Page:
Seahawks vs. Cardinals: 5 Reasons Seattle Will Get Its First Win
There is no denying the Seahawks looked poor during their 0-2 road trip to start the season, getting outscored by a combined score of 57 to 17 and getting shut out in Week 2.
However, Week 3 presents an opportunity; the Seahawks open at home against a beatable opponent.
The Seahawks are 1-0 in home openers and 2-0 versus Arizona under Pete Carroll; Seattle is 6-3 at home versus Arizona since 2002. But historical records are irrelevant for this team.
Seattle needs a win and they can get the first of the season this weekend.
The Coaches Know They Need to Step Up
After the Seahawks got shutout in Pittsburgh, Pete Carroll had the following to say in the locker room: “This should make you feel sick. This isn’t what we came here to do. We’re better than this...I’m mad at myself more than anything. I’ve got to find a way to help you better."
Heading into the season, it was paramount the coaching staff put the players in a position to compete. Since this is one of the youngest teams in the NFL—Carroll believes that leadership comes from the coaching staff and not the players—strong coaching is vital for the growth process.
A team battered and bruised, this is Carroll's biggest test of the season. A win here will provide a glimmer of hope that Seattle can right the ship before two tough games and the bye week; a loss puts Seattle at 0-2 in the division and behind the 8-ball for "owning" it in 2011.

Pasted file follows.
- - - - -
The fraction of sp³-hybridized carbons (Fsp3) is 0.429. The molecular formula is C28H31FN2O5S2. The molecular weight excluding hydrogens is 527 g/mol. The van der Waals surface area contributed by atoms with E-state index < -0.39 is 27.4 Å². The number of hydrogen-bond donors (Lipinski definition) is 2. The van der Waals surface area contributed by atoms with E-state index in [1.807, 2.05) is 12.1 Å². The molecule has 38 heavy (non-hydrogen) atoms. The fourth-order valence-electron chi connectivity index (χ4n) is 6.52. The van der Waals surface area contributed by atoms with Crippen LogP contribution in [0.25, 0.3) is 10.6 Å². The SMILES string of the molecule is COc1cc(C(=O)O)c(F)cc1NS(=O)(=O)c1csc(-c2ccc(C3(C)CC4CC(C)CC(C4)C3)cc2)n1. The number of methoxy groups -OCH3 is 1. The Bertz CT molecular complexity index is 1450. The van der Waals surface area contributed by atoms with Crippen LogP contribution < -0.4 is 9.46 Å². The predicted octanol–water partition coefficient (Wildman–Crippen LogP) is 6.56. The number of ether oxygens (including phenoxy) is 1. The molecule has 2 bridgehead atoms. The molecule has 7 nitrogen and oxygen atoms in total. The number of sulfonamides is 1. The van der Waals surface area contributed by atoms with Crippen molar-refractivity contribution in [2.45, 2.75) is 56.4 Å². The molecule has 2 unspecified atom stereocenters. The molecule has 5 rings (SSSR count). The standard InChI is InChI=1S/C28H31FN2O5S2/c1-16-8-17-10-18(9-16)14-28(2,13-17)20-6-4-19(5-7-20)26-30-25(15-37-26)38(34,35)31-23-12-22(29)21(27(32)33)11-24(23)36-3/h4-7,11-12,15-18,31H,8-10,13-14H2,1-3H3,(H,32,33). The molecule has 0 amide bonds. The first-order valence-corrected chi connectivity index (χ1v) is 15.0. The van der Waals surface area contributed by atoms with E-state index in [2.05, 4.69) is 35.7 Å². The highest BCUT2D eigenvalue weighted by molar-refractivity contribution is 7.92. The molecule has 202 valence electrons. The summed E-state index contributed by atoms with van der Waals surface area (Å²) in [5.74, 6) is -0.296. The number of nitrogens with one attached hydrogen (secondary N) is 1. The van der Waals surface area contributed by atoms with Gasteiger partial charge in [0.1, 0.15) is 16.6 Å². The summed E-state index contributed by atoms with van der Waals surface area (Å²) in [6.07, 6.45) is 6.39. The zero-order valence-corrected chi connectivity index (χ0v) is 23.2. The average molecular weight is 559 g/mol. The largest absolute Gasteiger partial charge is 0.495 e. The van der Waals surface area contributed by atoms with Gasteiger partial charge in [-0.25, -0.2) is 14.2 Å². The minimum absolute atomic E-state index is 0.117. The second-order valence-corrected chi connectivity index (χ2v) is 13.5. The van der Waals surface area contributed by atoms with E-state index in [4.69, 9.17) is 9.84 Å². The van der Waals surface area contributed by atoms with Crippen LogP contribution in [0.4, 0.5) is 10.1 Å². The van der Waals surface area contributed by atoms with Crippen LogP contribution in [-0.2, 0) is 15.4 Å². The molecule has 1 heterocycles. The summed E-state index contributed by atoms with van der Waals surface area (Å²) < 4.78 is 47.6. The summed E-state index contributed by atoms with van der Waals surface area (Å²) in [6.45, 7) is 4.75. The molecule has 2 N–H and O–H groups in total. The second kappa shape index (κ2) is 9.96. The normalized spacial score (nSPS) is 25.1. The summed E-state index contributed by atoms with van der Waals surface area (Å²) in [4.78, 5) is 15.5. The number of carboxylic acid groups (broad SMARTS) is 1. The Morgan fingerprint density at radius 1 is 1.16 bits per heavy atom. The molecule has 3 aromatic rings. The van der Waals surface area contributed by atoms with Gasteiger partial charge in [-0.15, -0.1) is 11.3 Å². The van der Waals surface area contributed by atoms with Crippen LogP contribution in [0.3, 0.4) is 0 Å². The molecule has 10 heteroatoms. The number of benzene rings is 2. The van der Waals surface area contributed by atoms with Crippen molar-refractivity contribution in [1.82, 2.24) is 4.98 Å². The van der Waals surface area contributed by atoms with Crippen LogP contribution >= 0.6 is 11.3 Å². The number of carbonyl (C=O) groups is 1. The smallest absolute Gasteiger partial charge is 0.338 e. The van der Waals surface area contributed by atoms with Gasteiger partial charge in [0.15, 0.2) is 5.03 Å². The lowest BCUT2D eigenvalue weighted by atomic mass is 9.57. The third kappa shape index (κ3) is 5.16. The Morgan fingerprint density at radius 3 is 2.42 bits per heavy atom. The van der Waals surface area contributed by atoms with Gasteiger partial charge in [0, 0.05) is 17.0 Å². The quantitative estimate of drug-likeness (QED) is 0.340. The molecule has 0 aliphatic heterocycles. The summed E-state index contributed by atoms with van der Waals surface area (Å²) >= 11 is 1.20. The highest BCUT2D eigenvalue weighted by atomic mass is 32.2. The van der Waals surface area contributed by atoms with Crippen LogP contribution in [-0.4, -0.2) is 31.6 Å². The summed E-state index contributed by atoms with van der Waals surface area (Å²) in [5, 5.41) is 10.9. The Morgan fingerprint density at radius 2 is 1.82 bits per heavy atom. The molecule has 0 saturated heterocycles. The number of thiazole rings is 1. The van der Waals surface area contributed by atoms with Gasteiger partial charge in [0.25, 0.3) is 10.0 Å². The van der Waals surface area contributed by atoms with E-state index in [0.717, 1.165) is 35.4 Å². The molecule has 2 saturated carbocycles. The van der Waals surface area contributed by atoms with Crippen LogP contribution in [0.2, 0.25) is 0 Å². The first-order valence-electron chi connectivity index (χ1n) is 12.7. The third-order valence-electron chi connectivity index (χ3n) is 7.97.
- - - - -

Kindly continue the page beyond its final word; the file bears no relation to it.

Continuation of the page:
It's tough to call Week 3 a do-or-die scenario, but this is a must-win early-season game; the preparation and effort of the coaching staff must reflect that. This team is 2-0 in "do-or-die" home games under Carroll.
The Seahawks Are Familiar with Kolb and Should Know His Arsenal
The Kolb-to-Seattle trade rumors were rampant for nearly 18 months before Kolb was traded to Arizona; it was reported earlier this offseason that Seattle at one point offered Philadelphia a first- and third-round pick for Kolb, the exact parameters unknown.
If all of the rumors are true, Seattle should have an excellent knowledge of his game. Presumably, they did countless hours of research in determining Kolb wasn't their guy before the 2010 season, and even more importantly he wasn't worth "mortgaging the future" over signing Tarvaris Jackson.
The point here is that Seattle should know his strengths, weaknesses, how to beat him and how he can beat you. Throughout the due diligence process, they became familiar with what is now a franchise-quarterback foe within the division.
If the coaching staff is on their game this week, the defensive game plan will reflect what Seattle's front office learned throughout their research. More so than other teams, the Seahawks have an advantage game-planning for Kolb.
Kevin Kolb Won't Get His First Road Win as a Cardinal in Seattle
As a starter, Kolb has a 1-2 record on the road and 0-1 in 2011.
In those road games, he's averaged 1.5 turnovers and one fumble more per game. He has three fumbles in 2011 and has been sacked nearly three times a game.